is that there’s not a 1:1, linear relationship between economic performance and stock market
performance. So, obviously stock market performance depends
upon rising earnings and a portion of that is dependent upon an expanding economy, but you
don’t necessarily have them moving in lockstep. So that’s why we could potentially have
a decent economy this year and we may not have a great stock market. Or vice versa. Those things don’t have to be hand in hand. I’m not exactly sure what you meant between
recession and correction, but a recession is just two quarters of economic contraction,
and a correction is generally some double digit decline in the stock market, so certainly
we saw a correction in the 4th quarter. If you measured the S&P 500 from its peak
to its bottom, which occurred I think in the week between Christmas and New Year’s, we
had over a 20% decline, so… and that’s generally a benchmark for even kind of a bear
market. And it was pretty sharp, and it was pretty
significant, and I don’t think that there is still a good sense amongst the investing
public or the investing profession as to which way things should go in 2019, which is why
we’re seeing the type of volatility we have been seeing. Friday was a very, very strong day and today
is a big down day, and we’ve been seeing that kind of up and down volatility for some
time as people have tried to come to grips with what is going to happen for the next
twelve months.>>HAITHAM AL-SAYED: Okay, thank you. Appreciate that. We have a question that asks: a lot of analysts
think that emerging markets are behind developed markets in their economic cycle. With that in mind, does Saturna agree with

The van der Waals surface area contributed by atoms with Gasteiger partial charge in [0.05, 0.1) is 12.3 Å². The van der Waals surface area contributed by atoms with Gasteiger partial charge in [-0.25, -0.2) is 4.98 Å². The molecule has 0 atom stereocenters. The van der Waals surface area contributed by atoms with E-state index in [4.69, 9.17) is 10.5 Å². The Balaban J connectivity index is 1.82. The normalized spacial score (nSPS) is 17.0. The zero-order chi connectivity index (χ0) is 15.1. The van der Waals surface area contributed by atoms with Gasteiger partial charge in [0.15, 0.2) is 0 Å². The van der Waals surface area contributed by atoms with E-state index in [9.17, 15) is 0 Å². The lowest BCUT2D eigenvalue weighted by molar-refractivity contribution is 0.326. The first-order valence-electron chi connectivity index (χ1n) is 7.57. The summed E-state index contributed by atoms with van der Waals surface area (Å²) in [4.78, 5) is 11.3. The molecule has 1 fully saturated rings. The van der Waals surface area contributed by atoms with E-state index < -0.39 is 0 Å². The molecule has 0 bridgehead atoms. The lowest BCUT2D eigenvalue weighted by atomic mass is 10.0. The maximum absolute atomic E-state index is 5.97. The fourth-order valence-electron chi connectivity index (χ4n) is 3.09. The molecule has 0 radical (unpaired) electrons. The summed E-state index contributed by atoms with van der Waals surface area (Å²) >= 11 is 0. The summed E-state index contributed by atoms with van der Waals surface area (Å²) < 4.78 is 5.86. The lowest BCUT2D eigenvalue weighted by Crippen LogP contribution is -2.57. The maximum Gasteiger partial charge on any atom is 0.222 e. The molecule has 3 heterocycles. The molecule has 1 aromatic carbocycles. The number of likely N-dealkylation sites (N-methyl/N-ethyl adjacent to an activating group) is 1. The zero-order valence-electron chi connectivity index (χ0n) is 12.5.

that view, and if they do, do you plan to invest more in emerging markets?>>SCOTT KLIMO: I would say that it’s probably
correct that they are behind the United States. I don’t know if I would be so broad as to
say developed and developing. I mean, countries are all over the map in
terms that some emerging market countries such as Indonesia are pretty far along. Others like Turkey are well behind. But even within the developed world, it’s
hard to say that much of Europe is at the high point of the cycle. I mean they’ve been struggling for quite
some time. As far as the investment opportunity in emerging
markets, if you look at the benchmark, the largest countries are China, South Korea,
and Taiwan, and obviously China has been in the news quite a bit. I think over the weekend I read three different
articles: one from Bloomberg, one from the Wall Street Journal, and one from the New
York Times about the slowdown in the Chinese economy. And that’s obviously a market that performed
very, very poorly… I think the Shanghai index was down something
like 36% last year, and so that’s a big problem. And of course, unsurprisingly, Taiwan is very
closely tied to activity in China, and so, um… China sneezes and Taiwan is definitely gonna
catch cold. South Korea is a little bit more insulated
but still has some influence, so large swaths of the emerging markets are not particularly